The 'Ghost' vs The 'Executioner': Keys To Victory, 4 To Explore, Prediction!

Kelly PavlikBy Vivek Wallace: Tonight, fight fans around the globe will get a chance to watch a fight that could very well produce the most shocking moment in the sport this year. No titles are at stake but gauging the interest from some fight fans out there, the potential of seeing one man's invincibility removed, or the potential of another man's streak of durability destroyed, would clearly suffice.

When you pair a fearless rising star against a salty veteran who's seen everything, logic can somehow find a way to fly out the window. No guarantees that it happens tonight, but in an effort to narrow down the odds of both men in the ring tonight, we take a look at keys to victory, 4 potential 'game changers' to explore, and a final prediction.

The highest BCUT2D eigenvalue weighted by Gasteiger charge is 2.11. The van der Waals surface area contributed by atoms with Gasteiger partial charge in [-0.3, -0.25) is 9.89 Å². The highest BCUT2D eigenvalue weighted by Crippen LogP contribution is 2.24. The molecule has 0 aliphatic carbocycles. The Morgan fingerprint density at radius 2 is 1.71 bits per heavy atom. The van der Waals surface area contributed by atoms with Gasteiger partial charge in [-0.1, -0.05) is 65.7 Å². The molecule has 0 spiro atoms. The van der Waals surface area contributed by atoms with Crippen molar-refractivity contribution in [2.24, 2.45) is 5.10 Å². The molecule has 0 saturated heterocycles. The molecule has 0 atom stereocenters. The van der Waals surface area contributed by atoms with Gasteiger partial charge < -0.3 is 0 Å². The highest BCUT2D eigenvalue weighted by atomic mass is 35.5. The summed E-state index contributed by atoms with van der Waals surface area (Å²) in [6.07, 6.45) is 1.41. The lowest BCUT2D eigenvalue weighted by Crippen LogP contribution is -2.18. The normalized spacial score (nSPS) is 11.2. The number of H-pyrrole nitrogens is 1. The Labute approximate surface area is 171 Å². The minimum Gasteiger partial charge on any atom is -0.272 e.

Kelly Pavlik (Keys To Victory): For Pavlik, this fight all comes down to him going in the ring and executing the basic Pavlik plan. Come straight forward using his excellent jab and broad range to keep Hopkins at bey. It's important for Pavlik to not only be aggressive, but cautiously aggressive, allowing himself to establish his power early, but at the same time, gauge exactly what strategy Hopkins will try to employ relative to staying fresh for the full 12. If Hopkins is very defensive and slipping a lot of shots, Pavlik will need to conserve less energy, and rather than bowling ahead, use a more strategical fight plan like cutting off angles, for example. Pavlik knows that there's no way he can go into the ring hesitant to pull the trigger with a guy like Hopkins, so it's vital for him to be very commanding with his plan no matter how he plans to execute it. Pavlik has been very open about wanting to make history tonight by knocking Hopkins out. This could be a grave danger, and a very unnecessary one because we all know that Hopkins will not outwork him over the course of the fight. Pavlik will need to be patient by taking what's there, and going for the kill only when the opportunity raises itself. All in all, this can be a very easy fight for Pavlik if he just takes his time, picks his spot, and doesn't let the spectacle of fighting the biggest name on his resume in front of a backyard crowd take over his ability to execute patiently.